Jozi Girl

The matriarch of my wife’s large family, has died in Johannesburg .

Zohra Rajah was born 89 years ago in the Garden City Hospital just a short distance from her last home.

Zohra’s lineage bears testament to the cultural melting pot that is typical of many South African families and perhaps counter to what an outsider might imagine. The family tree includes names like Knight, Maas, MacPherson, Scrimpton and Green.

Zohra, born Nora Knight, was brought up by her grandmother, Annie Scrimpton, and around the Alexandra Rajahs for whom some of her extended  family worked. She fell in love as a young woman with the dashing Ismail Rajah. This was complicated because she was neither of Indian heritage nor a Muslim. The Rajah family did not approve and the young couple were cast adrift when they chose love over convention and married.

Zohra had seven children; later twenty grandchildren and nineteen great-grandchildren. We are still counting. This, combined with what must have been a tough upbringing, shaped the feisty woman that she became. She would stand no nonsense, was often very direct and always fiercely protective of her children. She was well known in the community and was sought out for advice. She was known variously as Auntie Ba, Ouma Ba, Ma, Zohra and Nora to friends and family. Her home was open to all.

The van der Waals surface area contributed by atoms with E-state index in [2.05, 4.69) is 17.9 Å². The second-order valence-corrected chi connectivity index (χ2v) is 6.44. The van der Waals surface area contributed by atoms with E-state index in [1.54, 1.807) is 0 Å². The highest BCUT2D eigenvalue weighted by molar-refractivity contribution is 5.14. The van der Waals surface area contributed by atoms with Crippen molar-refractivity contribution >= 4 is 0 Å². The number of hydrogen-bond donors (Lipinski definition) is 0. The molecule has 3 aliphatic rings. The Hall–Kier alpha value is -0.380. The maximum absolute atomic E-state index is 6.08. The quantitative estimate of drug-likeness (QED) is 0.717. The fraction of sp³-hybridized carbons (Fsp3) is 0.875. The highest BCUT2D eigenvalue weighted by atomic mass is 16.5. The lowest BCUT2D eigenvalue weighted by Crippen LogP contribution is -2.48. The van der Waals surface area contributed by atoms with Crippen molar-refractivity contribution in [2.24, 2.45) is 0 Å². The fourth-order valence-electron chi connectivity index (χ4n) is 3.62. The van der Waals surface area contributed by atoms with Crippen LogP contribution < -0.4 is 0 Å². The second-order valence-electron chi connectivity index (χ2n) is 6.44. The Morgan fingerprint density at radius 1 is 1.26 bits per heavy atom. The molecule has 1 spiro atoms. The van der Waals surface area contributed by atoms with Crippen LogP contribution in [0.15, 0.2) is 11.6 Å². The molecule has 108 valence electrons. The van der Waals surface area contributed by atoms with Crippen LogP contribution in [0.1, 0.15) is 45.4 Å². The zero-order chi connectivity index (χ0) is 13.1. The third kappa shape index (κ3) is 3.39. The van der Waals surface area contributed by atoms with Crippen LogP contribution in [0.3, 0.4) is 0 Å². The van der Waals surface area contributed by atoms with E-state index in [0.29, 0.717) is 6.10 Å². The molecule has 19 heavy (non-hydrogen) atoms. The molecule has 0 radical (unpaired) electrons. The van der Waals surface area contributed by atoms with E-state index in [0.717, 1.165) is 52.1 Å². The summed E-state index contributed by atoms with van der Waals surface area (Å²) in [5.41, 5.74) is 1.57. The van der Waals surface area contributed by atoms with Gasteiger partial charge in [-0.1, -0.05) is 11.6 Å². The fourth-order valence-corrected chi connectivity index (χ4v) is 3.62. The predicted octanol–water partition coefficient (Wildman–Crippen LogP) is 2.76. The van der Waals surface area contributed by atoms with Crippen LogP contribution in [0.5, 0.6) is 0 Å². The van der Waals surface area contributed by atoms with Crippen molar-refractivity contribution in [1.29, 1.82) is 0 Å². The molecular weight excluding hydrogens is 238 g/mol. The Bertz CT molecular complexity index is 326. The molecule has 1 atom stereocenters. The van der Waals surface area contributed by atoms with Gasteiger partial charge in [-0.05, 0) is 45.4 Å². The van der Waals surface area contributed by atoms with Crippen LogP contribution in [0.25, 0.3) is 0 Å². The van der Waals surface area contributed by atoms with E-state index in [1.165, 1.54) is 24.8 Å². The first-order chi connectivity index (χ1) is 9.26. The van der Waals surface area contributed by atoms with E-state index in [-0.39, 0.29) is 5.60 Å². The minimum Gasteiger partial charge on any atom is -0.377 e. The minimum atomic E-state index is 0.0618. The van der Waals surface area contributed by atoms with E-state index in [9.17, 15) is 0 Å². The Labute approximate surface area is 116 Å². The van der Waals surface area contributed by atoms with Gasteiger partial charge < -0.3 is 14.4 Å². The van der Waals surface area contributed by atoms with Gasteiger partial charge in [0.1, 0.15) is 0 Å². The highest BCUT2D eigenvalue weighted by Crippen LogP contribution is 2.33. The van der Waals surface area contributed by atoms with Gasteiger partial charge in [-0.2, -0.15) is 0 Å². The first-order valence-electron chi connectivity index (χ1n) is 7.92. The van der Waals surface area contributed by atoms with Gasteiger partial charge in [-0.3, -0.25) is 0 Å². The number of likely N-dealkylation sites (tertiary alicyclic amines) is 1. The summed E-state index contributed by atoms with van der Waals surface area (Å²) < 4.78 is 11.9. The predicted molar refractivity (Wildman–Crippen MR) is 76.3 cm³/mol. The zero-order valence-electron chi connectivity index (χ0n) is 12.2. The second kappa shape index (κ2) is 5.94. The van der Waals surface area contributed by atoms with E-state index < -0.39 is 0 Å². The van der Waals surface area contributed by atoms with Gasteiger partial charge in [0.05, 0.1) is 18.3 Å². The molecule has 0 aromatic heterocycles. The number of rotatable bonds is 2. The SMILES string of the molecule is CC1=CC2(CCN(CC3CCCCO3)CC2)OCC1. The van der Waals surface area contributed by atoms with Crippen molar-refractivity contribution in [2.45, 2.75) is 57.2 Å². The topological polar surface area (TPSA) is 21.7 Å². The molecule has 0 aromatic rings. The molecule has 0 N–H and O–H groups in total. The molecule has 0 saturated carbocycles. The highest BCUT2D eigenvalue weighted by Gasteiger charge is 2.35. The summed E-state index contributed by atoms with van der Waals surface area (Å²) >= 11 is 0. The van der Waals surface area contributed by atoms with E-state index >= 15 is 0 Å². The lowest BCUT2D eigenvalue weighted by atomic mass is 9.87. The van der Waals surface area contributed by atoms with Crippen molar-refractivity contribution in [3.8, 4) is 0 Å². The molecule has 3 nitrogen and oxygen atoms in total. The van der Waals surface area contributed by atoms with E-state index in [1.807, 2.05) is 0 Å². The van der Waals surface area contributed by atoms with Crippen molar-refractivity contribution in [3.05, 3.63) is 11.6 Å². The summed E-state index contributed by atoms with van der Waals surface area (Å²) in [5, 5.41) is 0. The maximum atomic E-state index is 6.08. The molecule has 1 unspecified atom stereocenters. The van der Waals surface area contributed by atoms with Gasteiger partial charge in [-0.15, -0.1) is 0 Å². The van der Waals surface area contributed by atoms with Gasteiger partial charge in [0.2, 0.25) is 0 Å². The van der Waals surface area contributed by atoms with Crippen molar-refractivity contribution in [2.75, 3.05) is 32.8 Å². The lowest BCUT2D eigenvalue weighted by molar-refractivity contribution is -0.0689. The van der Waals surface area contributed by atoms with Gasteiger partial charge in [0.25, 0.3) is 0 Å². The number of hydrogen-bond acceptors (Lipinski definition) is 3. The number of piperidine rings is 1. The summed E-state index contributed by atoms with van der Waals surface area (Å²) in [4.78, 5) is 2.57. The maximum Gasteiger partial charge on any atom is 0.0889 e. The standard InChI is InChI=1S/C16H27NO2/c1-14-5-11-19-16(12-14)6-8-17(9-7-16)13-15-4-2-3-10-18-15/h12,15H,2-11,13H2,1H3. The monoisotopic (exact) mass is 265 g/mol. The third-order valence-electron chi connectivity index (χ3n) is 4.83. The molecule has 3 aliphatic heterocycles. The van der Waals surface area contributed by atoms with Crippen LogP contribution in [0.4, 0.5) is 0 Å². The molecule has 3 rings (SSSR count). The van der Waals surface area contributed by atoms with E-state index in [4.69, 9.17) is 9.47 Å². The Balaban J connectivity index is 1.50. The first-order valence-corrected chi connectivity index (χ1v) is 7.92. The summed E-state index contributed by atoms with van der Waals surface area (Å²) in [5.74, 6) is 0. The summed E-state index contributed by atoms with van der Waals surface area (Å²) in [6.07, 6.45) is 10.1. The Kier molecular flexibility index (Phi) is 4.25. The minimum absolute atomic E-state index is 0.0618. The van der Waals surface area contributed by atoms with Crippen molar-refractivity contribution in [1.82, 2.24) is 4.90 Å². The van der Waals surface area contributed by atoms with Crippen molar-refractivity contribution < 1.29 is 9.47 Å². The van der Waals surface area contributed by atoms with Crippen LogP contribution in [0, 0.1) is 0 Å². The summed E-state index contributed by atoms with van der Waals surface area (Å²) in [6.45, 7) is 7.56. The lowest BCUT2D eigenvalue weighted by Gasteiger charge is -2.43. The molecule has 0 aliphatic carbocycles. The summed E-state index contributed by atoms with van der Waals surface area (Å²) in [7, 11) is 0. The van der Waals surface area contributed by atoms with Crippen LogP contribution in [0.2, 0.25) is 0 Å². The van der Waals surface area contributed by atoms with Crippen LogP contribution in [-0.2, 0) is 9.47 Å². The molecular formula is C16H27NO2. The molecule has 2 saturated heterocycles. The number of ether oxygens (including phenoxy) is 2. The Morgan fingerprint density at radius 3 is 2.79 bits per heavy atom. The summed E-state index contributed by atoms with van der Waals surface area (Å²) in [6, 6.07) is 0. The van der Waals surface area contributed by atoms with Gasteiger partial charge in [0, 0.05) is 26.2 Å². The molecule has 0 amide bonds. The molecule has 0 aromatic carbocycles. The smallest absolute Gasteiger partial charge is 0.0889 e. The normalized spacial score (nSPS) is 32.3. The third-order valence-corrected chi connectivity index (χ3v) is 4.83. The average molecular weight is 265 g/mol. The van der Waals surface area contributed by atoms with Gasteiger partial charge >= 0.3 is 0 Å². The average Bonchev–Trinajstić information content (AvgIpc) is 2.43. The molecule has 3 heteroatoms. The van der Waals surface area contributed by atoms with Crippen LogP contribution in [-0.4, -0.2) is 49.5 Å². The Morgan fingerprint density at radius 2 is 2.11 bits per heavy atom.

Life under apartheid was not easy for Zohra and her family. Educational opportunities were limited and there were times when the children had to travel long distances to school or make the move from their rural home to Lenasia Township, south of Johannesburg.

Zohra converted to Islam early in her marriage and fulfilled her obligation to make the Hajj pilgrimage, with Ismail, some years ago. When her own children attended madrassah, they helped her increase her knowledge of the Quran.

Amongst many happy family times, highlights include Sunday picnics at Lone Creek Falls near Sabie in the old Eastern Transvaal and weekend trips to Portuguese Lourenço Marques where the family could enjoy a respite from apartheid.

Although Zohra had little formal education, she was a fount of knowledge. She could name rivers by country across the globe. She enjoyed a crossword or word puzzle. She was a fan of Elvis Presley and the most handsome of the  lead men in Bollywood films. She was as comfortable engaging in a lively discussion with a lawyer or university professor as she was was with the gardener.

After 66 years of marriage, Zohra was widowed and the loss of the love of her life triggered a steady decline in her health. This did not alter the fact that wherever she was became the family hub. She was almost never alone.  Her instagram generation grandchildren were happy to sit for hours and be entertained by her stories or receive life advice. Friends from the old days would frequently visit on Sundays.

A small piece of the best of the old South Africa just left for a better place; resilient, self-sufficient, loving, generous and welcoming. She will be missed.

Written with the help of my wife, Zohra’s 4th daughter, Nafisa.